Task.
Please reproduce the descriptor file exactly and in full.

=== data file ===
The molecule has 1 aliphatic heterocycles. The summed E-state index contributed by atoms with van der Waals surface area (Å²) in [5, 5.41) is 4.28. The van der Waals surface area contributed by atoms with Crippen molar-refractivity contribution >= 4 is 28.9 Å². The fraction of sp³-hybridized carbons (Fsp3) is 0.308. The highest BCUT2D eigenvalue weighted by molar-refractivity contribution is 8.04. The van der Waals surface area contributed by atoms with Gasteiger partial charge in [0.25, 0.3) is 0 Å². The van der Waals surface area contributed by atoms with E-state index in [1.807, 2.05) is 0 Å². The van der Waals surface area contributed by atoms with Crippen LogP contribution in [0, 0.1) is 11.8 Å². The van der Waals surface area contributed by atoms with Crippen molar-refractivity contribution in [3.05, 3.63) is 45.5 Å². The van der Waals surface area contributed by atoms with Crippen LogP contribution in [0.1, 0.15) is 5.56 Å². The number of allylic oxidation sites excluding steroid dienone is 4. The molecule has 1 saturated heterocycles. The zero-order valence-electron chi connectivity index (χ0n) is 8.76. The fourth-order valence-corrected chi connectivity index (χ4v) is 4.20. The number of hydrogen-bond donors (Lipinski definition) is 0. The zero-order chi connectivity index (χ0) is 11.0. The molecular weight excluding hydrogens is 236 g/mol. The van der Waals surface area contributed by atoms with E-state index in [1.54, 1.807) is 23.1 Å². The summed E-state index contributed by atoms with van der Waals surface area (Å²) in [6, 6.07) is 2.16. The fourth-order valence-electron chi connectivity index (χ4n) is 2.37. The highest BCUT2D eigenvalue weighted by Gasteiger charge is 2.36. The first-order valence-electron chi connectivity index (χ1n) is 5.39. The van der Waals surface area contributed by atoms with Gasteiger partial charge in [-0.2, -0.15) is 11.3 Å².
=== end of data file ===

The molecule has 1 aliphatic heterocycles. The summed E-state index contributed by atoms with van der Waals surface area (Å²) in [5, 5.41) is 4.28. The van der Waals surface area contributed by atoms with Crippen molar-refractivity contribution >= 4 is 28.9 Å². The fraction of sp³-hybridized carbons (Fsp3) is 0.308. The highest BCUT2D eigenvalue weighted by molar-refractivity contribution is 8.04. The van der Waals surface area contributed by atoms with Gasteiger partial charge in [0.25, 0.3) is 0 Å². The van der Waals surface area contributed by atoms with E-state index in [1.807, 2.05) is 0 Å². The van der Waals surface area contributed by atoms with Crippen LogP contribution in [0, 0.1) is 11.8 Å². The van der Waals surface area contributed by atoms with Crippen molar-refractivity contribution in [3.05, 3.63) is 45.5 Å². The van der Waals surface area contributed by atoms with Crippen LogP contribution in [0.1, 0.15) is 5.56 Å². The number of allylic oxidation sites excluding steroid dienone is 4. The molecule has 1 saturated heterocycles. The zero-order valence-electron chi connectivity index (χ0n) is 8.76. The fourth-order valence-corrected chi connectivity index (χ4v) is 4.20. The number of hydrogen-bond donors (Lipinski definition) is 0. The zero-order chi connectivity index (χ0) is 11.0. The molecular weight excluding hydrogens is 236 g/mol. The van der Waals surface area contributed by atoms with E-state index in [1.54, 1.807) is 23.1 Å². The summed E-state index contributed by atoms with van der Waals surface area (Å²) in [6, 6.07) is 2.16. The fourth-order valence-electron chi connectivity index (χ4n) is 2.37. The highest BCUT2D eigenvalue weighted by Gasteiger charge is 2.36. The first-order valence-electron chi connectivity index (χ1n) is 5.39. The van der Waals surface area contributed by atoms with Gasteiger partial charge in [-0.2, -0.15) is 11.3 Å².